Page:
I actually rarely buy organic food. Yes, I know, sacrilege. It isn’t that I don’t believe organic is better for you, I do. I just think the organic label is not the only indicator of healthy food.
My number one priorities are buying local and growing as much as we can. Not everyone can do that, and if you cannot, then buying organic is your best choice.
I think it is so important to support local farmers and food producers, and if you tell them you want pastured meat, and pesticide free fruits and veggies, you can find suppliers who agree with you. Sometimes you just have to ask.
That said, I will argue with you that if you are growing your own, there is no reason not to use totally organic methods. The idea that you don’t have to kill every bug and you don’t have to use chemical fertilizers is an obstacle lots of folks have trouble getting past, but truly, those things don’t get you more food in the long run. In fact, in the long run, if we don’t start changing the way food is grown, there may be less food for everyone.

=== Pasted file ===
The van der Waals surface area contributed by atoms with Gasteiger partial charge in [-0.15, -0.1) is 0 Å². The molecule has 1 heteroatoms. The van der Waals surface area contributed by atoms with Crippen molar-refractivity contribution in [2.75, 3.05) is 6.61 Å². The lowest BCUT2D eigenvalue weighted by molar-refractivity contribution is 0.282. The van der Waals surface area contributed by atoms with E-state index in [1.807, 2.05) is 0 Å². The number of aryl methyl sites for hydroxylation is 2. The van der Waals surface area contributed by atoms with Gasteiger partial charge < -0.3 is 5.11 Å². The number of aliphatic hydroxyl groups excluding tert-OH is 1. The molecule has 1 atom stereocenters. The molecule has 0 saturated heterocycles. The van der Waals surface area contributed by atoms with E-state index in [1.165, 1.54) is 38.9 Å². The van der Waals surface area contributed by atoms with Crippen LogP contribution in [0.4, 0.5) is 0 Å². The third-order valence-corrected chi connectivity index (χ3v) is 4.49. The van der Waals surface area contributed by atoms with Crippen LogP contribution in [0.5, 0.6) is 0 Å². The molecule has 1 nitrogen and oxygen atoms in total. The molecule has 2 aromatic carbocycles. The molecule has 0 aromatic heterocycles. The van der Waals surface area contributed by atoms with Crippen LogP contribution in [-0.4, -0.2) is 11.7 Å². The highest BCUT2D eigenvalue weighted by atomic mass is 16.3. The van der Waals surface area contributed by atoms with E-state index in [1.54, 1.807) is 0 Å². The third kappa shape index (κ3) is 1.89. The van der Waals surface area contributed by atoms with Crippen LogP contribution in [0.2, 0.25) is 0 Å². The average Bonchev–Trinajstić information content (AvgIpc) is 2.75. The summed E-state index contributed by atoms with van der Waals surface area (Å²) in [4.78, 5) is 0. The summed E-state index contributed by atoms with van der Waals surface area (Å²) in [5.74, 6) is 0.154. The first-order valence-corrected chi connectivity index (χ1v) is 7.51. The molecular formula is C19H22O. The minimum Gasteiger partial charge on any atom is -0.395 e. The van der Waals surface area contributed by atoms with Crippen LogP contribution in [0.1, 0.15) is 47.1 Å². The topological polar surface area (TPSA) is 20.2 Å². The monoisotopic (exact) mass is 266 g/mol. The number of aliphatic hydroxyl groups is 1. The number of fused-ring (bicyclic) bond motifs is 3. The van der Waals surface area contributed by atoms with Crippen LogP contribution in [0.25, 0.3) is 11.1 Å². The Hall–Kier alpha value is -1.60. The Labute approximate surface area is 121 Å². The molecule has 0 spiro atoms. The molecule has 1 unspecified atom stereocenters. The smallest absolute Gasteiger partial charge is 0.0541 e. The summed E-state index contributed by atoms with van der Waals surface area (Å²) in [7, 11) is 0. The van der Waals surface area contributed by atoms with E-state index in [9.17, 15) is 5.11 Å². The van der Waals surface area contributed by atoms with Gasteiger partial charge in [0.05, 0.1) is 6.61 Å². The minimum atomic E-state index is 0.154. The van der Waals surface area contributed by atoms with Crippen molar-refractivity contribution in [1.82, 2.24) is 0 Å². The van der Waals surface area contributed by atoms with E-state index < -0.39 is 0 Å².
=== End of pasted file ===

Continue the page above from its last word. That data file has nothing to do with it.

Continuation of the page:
I posted the photo, above, of my breakfast as a yummy illustration. That plate was 75 per cent locally grown. Only the milk had an organic label, but mostly, everything else was organically produced. There was a time when everything on that plate would have been grocery store food. You don’t have to change everything at once, just change what you can.
Fred and I consider ourselves incredibly privileged. We have enough space to grow. We live close to farmers and meat producers. We have our girls. We have enough income to buy better quality food when we have to.
It may be harder for you. Do what you can. If all you can add to the plate is a tomato, do that. And don’t let the perfect be the enemy of the pretty damn good.